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The Impact of Regionalization of Pancreaticoduodenectomy for Pancreatic Cancer in North Carolina since 2004

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Pancreaticoduodenectomy (PD) carries a significant risk. High-volume centers (HVCs) provide improved outcomes and regionalization is advocated. Rapid regionalization could, however, have detrimental effects. North Carolina has multiple HVCs, including an additional HVC added in late 2006. We investigated regionalization of PD and its effects before, and after, the establishment of this fourth HVC. The North Carolina Hospital Discharge Database was queried for all PDs performed during 2004 to 2006 and 2007 to 2009. Hospitals were categorized by PD volume as: low (one to nine/year), medium (10 to 19/year), and high (20/year or more). Mortality and major morbidity was assessed by comparing volume groups across time periods. Number of PDs for cancer increased 91 per cent (129 to 246 cases) at HVCs, whereas decreasing at low-volume (62 to 58 cases) and medium-volume (80 to 46 cases) centers. Percentage of PD for cancer performed at HVCs increased significantly (47.6 to 70.3%) while decreasing for low- and medium-volume centers (P < 0.001). Mortality was significantly less at HVCs (2.8%) compared with low-volume centers (10.3%) for 2007 to 2009. Odds ratio for mortality was significantly lower at HVCs during 2004 to 2006 (0.31) and 2007 to 2009 (0.34). Mortality for PD performed for cancer decreased from 6.6 to 4.6 per cent (P = 0.31). Major morbidity was not significantly different between groups within either time period; however, there was a significant increase in major morbidity at low-volume centers (P = 0.018). Regionalization of PD for cancer is occurring in North Carolina. Mortality was significantly lower at HVCs, and rapid regionalization has not detracted from the superior outcomes at HVCs.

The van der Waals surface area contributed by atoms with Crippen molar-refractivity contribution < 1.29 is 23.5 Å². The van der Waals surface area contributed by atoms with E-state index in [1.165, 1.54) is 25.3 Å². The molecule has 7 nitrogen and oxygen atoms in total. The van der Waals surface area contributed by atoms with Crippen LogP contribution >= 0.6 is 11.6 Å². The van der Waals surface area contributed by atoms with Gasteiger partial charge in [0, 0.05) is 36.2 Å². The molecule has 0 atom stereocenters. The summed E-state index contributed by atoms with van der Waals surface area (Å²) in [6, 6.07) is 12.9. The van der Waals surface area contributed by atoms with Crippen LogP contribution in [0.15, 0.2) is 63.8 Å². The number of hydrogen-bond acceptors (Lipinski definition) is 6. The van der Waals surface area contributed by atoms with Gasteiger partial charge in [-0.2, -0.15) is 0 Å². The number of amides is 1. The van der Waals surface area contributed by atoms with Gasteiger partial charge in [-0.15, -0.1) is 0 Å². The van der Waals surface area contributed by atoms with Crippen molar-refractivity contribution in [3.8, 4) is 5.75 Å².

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Document Type: Research Article

Publication date: June 1, 2014

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  • The Southeastern Surgical Congress owns and publishes The American Surgeon monthly. It is the official journal of the Congress and the Southern California Chapter of the American College of Surgeons, which all members receive each month. The journal brings up to date clinical advances in surgical knowledge in a popular reference format. In addition to publishing papers presented at the annual meetings of the associated organizations, the journal publishes selected unsolicited manuscripts. If you have a manuscript you'd like to see published in The American Surgeon select "Information for Authors" from the Related Information options below. A Copyright Release Form must accompany all manuscripts submitted.
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